“We’re concerned that the environmentalists are trying to save the world at the expense of the Inupiat people of the Arctic Slope. … That’s our real concern.”
Bloomberg describes this awkward mismatch – and the activists’ misguided efforts – in an article titled “Why Native Alaskans Support Shell’s Arctic Drilling”:
“Activists trying to stop Shell’s offshore oil drilling in the U.S.’s Arctic Ocean region invoke the interests of native Alaskans. ‘These communities depend on this environment for food and resources and have stewarded it for centuries,’ Greenpeace says, as part of its ‘The People vs. Shell’ campaign—what the group describes as possibly ‘the most important fight in environmental history.’
A lot of native Alaskans, including many who live along the state’s North Slope, would prefer that Greenpeace mind its own business.”
Activist crusades against Arctic drilling threaten to drown out the voice of Native Alaskans, many of whom believe that Arctic oil and gas resources can be developed alongside the hunting and fishing that they depend for subsistence.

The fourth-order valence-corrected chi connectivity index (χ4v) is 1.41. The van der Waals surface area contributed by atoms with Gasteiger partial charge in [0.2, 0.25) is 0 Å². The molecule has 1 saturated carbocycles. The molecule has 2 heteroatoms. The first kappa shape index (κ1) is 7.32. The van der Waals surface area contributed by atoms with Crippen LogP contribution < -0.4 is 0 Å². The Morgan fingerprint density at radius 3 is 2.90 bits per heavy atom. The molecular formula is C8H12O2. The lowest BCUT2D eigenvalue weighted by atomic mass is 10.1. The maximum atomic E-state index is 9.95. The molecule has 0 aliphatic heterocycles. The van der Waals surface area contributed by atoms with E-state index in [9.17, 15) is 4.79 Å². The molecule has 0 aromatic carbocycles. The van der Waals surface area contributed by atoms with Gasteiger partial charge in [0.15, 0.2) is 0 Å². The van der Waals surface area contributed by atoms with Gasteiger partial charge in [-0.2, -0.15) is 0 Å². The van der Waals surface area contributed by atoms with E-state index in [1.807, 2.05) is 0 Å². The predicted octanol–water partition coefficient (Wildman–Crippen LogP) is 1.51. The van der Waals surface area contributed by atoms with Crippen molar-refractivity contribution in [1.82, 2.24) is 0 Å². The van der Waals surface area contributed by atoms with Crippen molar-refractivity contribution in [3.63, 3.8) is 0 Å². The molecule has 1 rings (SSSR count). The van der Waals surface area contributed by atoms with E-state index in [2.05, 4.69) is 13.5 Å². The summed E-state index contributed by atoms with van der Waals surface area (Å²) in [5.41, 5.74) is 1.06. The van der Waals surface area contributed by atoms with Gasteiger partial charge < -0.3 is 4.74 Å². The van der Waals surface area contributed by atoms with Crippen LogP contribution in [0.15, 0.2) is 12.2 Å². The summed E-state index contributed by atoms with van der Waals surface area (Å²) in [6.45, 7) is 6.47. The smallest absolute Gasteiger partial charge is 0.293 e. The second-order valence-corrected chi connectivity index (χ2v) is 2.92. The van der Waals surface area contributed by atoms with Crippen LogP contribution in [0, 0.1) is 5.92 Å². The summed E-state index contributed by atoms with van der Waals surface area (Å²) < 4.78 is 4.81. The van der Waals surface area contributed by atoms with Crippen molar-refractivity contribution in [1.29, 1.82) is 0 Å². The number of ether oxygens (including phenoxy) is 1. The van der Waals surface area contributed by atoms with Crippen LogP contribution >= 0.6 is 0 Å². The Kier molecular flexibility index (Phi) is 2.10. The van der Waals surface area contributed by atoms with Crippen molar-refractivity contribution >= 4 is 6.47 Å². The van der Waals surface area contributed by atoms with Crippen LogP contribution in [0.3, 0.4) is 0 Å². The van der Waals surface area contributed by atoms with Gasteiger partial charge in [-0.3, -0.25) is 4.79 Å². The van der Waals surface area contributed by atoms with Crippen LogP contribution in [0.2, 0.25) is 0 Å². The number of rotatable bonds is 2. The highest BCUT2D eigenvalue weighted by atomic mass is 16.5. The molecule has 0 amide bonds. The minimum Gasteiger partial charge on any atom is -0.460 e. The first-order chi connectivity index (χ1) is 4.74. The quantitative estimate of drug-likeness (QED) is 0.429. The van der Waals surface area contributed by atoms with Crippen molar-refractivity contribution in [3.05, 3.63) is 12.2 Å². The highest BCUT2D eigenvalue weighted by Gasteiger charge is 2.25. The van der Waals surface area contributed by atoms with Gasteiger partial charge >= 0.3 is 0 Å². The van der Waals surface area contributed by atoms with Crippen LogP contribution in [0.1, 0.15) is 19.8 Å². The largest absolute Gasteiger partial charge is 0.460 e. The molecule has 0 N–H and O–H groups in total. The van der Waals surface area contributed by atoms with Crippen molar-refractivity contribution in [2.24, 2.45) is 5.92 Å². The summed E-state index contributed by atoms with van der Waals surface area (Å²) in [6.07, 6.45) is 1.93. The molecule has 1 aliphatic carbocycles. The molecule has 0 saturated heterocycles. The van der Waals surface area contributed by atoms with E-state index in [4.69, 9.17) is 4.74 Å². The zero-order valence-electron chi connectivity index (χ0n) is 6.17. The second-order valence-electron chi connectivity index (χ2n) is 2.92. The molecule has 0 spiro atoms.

North Slope Borough chief administrative officer Jacob Adams, Sr. attests to this “harmony” between oil and gas development and the subsistence way of life:
“We firmly believe that the oil and gas and our animals can live in harmony by ensuring that the oil and gas development is done in a manner that won’t affect the well-being of our subsistence resources.”
ASRC’s Richard K. Glenn, which represents 11,000 Inupiat shareholders, rejected the “either/or” dichotomy of “preserve or develop” before Congress in June:
“The national debate over Arctic resource development is often framed in an ‘either/or’ argument: Preserve or develop- as if they are mutually exclusive. We find this paradigm unnecessary and ill-fitted to worldwide realities.